Master Lighting in Blender 3D | #Series2 | Kaiwan Shaban | Skillshare
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Master Lighting in Blender 3D | #Series2

teacher avatar Kaiwan Shaban, Visual Artist

Watch this class and thousands more

Get unlimited access to every class
Taught by industry leaders & working professionals
Topics include illustration, design, photography, and more

Watch this class and thousands more

Get unlimited access to every class
Taught by industry leaders & working professionals
Topics include illustration, design, photography, and more

Lessons in This Class

    • 1.

      Intro

      2:37

    • 2.

      Light Direction

      2:45

    • 3.

      Light size

      2:24

    • 4.

      Color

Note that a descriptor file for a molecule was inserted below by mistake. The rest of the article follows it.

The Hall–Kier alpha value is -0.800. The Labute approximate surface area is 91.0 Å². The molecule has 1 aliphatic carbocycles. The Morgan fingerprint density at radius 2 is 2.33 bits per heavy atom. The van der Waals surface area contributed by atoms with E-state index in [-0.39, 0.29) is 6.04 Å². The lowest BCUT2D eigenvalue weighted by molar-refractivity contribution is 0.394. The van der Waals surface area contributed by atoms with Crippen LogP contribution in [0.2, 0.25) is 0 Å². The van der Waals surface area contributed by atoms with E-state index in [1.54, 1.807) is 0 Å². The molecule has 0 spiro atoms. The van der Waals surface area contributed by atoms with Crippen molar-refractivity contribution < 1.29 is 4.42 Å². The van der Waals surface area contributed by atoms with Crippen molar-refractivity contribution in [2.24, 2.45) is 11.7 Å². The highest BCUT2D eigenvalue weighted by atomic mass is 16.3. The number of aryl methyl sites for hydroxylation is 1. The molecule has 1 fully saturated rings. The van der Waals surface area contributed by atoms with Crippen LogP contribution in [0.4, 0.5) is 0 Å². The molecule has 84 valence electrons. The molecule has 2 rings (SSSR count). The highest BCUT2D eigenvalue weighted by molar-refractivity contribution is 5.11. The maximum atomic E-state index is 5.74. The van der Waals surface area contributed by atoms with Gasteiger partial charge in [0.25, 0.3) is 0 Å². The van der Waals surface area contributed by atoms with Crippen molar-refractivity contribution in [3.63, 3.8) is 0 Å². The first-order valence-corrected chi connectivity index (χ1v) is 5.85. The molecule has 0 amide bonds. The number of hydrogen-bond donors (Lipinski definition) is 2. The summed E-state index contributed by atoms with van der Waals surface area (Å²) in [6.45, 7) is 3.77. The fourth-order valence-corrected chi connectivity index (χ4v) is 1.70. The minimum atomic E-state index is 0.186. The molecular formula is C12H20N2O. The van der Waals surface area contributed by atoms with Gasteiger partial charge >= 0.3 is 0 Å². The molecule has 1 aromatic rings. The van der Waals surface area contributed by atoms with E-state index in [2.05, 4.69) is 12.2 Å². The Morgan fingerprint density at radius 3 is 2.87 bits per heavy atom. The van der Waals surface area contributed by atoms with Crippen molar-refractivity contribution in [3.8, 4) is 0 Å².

3:45

    • 5.

      Emphasis

      0:56

    • 6.

      Blender Lighting Type

      11:04

    • 7.

      Artowrk #1

      14:06

    • 8.

      Artwork #2

      3:51

    • 9.

      Breakdown

      18:35

    • 10.

      Outro

      1:11

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About This Class

THANK YOU FOR JOINING MY BLENDER MASTERCLASS SERIES #2


In this course, we will talk about LIGHTING which is one of the biggest factors when it comes to any art form. Good lighting can tremendously help your work and take it to the next level.
I will walk you through my workflow and show you the lighting process and the thinking behind the decisions I made so you can truly understand the concepts taught in a practical way.



WHAT YOU WILL LEARN

  • The essentials of effective lighting
  • Characteristics that define light sources
  • Ready scenes and begin the lighting process from scratch
  • How lighting works in the real world
  • All the available lighting tools in Blender and how to take full advantage of them
  • How to break the rules and come up with your own unique style with lighting



Meet Your Teacher

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Kaiwan Shaban

Visual Artist

Teacher